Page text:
They settled in Adelaide, he assimilated with local school kids, soaked up the culture and lifestyle and became an Australian citizen.
As a teenager, his family packed up again and moved to Brooklyn, New York, where his parents ran a newsstand.
Hasanoff graduated from New York’s Baruch College with a bachelor degree in business administration and well-paid jobs in blue chip accounting firms.
When the passenger jets flew into the World Trade Center buildings on September 11, 2001, and the daughter of a friend who worked in one of the towers was missing, Hasanoff embarked on a frantic search of Manhattan hospitals looking for her, discovering she was killed in the attack.
Hasanoff in recent years became radicalised by American cleric Anwar Al-Awlaki, who preyed on successful Muslim men, making them feel guilty about their privileged lives.
Prosecutors believed Hasanoff and a Brooklyn co-accused Wesam el-Hanafi, who is yet to be sentenced, became supportive of violent extremist Islamic causes in 2003.
Mr Hasanoff still has family here and in Melbourne. In June The Advertiser spoke to his South Australian cousin, who described him as “quite nice, a good family man – nothing out of the ordinary”.
A week later The Advertiser obtained his account of how he went from being nice and good to helping al-Qaeda.
In the letter to senior US judge, the Honourable Kimba Wood, he sounds remorseful, and says he realises “how terribly wrong” he was, and emphasises that he rejects violence and any interpretation of Islam that condones violent or terrorist acts.
“The fact that I stand to lose a significant portion of my adult years, my children’s growing up years, and the simple opportunity to participate in the affairs of a free society is my fault and my fault alone,” he writes. “I blame no one else.
“What I have done to the lives of those whom I love and those who love me is unspeakable and I am amazed they continue to stand by me.”
He told the judge that his people are Uighurs, an Islamic ethnic minority in China, and that in 1980, when he was three, he came to Australia with his immediate family – his extended family came over later. About 10 years later he moved to the US.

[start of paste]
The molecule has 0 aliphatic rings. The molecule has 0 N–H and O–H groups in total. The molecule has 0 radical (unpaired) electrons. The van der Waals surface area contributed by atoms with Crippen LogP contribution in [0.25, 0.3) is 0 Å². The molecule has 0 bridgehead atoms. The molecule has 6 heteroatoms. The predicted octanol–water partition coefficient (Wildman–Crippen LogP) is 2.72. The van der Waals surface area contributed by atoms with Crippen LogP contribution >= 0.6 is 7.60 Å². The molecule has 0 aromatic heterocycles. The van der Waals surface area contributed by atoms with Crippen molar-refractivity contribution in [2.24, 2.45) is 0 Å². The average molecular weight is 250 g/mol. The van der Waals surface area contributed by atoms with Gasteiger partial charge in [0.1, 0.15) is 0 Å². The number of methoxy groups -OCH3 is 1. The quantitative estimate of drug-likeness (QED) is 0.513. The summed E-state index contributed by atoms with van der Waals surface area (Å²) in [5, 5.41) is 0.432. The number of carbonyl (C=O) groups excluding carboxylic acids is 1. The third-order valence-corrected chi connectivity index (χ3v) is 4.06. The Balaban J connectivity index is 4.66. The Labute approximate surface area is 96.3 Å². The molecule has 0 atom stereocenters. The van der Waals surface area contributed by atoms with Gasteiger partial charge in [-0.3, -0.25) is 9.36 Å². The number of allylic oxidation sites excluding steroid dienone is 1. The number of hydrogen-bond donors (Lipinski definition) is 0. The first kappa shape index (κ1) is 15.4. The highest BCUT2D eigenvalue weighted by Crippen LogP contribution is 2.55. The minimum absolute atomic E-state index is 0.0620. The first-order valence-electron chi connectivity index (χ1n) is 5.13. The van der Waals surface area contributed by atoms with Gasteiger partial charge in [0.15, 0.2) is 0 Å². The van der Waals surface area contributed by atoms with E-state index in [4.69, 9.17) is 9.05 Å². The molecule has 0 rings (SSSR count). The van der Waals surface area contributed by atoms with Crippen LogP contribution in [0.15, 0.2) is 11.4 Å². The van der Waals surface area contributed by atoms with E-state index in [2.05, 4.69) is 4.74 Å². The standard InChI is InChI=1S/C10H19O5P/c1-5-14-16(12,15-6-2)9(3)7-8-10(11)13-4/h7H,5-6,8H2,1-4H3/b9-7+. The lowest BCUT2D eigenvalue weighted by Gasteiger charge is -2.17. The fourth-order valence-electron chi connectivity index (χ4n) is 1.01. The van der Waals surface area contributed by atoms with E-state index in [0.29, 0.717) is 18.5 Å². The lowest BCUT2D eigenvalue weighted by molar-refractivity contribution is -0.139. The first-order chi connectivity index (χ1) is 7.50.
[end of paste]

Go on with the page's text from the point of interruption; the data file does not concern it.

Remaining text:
Later, he married and he and his wife had three children, while he made a good living working for accounting firms before throwing it all away. “Because of my stupidity I will miss many of my children’s milestones,” he wrote.
“I was not able to attend the funerals of my beloved grandfather and father-in-law. I have let down members of my family and have brought shame to my community.
“I cannot express to Your Honor how much I enjoyed, and how much pride I took, in simply being a father to my children and a loving husband and partner to my wife.
“To see them once every two weeks, for an hour, and to see the children growing up without me tears me apart. All the more so because I know whose fault that is.”
So what happened?
According to Mr Hasanoff he wanted to connect more with his Muslim faith, and at the same time felt guilty for his comfortable life, which made him want to stand up for fellow Muslims. Then there was the influence of radical clerics, and the people he wanted to show his commitment to by providing information about the New York Stock Exchange.
He finishes by saying he was “relieved” to have been arrested, before he ended up like someone who was killed fighting for the Muhajireen Brigade in Syria.
“I am so glad my actions never went that far,” he wrote.